Household Water Security by Subregion (population-weighted)
------ Access to piped water supply. ----- Using the more stringent target of access to safe piped water supply, the data show a significantly different story. Although more than 900 million people g...
ained access to piped water supply between 1990 and 2010, this still means that more than 65% of the region’s population does not have what should be considered a secure household water supply. In the Pacific islands, the situation is even less encouraging, with only an average 21% of the population having a piped water supply. As shown in Figure 5, throughout Asia and the Pacific, the number of people with a tap in the house lags significantly behind the overall MDG figures for improved water supply.
------ Access to sanitation. ------- Sanitation coverage in Asia and the Pacific remains a bigger and still unfulfilled challenge. MDG Target 10—to reduce by half the proportion of people without access to improved sanitation—will not be met in the region by 2015. Although the percentage of people with access to improved sanitation facilities rose from 36% in 1990 to 58% in 2010, 1.74 billion people in Asia and the Pacific continue to live without access to improved sanitation. More than 792 million people still suffer the indignity of practicing open defecation, and more than 631 million of these people live in rural South Asia (footnote 17). By 2010, only around 58% of people had access to improved sanitation, and it is unlikely that sanitation coverage will reach 62% by 2015, the coverage required to achieve the MDG target. There are some bright spots, with Southeast Asia making rapid progress, expanding coverage by 23% between 1990 and 2010, and East Asia expanding coverage by 35% in the same period. However, although South Asia has increased access to improved sanitation by 16%, only about 38% of the population was covered in 2010.
South Asia is a hot spot where urgent efforts are necessary to reverse the stark and alarming inequity of access that persists, particularly in rural areas. It is estimated that 90%–96% of the rural rich have access to sanitation, whereas only 2%–4% of the rural poor have access. Disappointingly, there has been little progress on improving access to sanitation in the Pacific islands (50%).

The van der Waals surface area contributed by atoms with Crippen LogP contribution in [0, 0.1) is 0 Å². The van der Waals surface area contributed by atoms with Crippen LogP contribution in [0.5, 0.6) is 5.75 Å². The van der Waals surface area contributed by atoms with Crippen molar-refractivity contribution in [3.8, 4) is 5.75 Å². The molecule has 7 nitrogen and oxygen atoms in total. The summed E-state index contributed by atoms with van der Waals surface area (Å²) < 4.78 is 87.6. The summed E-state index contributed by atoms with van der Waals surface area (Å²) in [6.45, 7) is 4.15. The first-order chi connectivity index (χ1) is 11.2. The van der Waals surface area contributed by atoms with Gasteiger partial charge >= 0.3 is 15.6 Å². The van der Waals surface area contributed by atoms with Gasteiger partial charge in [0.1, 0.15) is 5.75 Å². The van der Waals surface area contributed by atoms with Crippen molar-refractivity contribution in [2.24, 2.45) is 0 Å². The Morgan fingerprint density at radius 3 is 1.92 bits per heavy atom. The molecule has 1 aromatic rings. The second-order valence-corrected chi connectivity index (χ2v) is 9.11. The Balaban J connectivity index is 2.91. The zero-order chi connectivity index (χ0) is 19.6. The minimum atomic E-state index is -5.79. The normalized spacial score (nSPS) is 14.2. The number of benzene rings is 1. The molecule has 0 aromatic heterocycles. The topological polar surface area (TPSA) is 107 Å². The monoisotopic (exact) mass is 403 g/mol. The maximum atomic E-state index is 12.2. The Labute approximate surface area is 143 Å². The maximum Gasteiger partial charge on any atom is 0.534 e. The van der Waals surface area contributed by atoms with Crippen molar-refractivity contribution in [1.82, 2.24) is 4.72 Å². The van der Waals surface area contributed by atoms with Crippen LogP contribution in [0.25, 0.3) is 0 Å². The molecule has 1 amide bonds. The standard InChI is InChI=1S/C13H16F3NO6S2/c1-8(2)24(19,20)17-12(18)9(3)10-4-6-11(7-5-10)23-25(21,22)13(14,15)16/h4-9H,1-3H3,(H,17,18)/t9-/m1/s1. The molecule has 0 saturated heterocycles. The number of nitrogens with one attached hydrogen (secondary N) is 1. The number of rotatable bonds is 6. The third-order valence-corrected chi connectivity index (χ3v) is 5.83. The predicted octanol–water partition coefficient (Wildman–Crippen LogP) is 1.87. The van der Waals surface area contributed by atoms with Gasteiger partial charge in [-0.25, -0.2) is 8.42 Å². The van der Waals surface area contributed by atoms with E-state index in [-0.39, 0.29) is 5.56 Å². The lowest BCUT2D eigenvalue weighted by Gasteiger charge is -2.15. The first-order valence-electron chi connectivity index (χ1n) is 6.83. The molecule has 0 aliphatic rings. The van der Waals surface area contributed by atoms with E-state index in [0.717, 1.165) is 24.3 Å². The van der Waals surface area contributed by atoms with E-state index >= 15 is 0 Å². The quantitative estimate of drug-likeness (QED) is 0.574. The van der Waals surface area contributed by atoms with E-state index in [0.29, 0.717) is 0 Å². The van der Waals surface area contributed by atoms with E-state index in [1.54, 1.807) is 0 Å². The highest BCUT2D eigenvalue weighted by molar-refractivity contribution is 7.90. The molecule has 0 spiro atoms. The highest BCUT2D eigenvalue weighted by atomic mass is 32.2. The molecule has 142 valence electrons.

------ Hygiene.------ Diarrheal diseases are caused mainly by the ingestion of pathogens in water. About 88% of all diarrhea cases worldwide have been attributed to lack of adequate access to water and sanitation.
To measure the health impact of improved access to water supply and sanitation services, AWDO 2013 assesses hygiene status using the age-standardized disability-adjusted life years (DALYs) index, which measures the diarrheal incidence per 100,000 people.
The hygiene status of people in Central and West Asia and in South Asia is substantially lower than in the other regions, where the monitored DALYs are considerably above 1,000 per 100,000 people (Figure 5).
------- Note: Data for the following countries were not available, because they are not included in the UN monitoring system for the Millennium Development Goals, and therefore are not reflected in their respective subregions: Brunei Darussalam (Southeast Asia); Taipei,China and Hong Kong, China(East Asia); and Turkmenistan (Central and West Asia).
Source: Based on data sources reported in the AWDO 2013 background paper “Water Security Key Dimension 1: Satisfying Household Needs for Water and Sanitation,” available on the AWDO 2013 supplementary DVD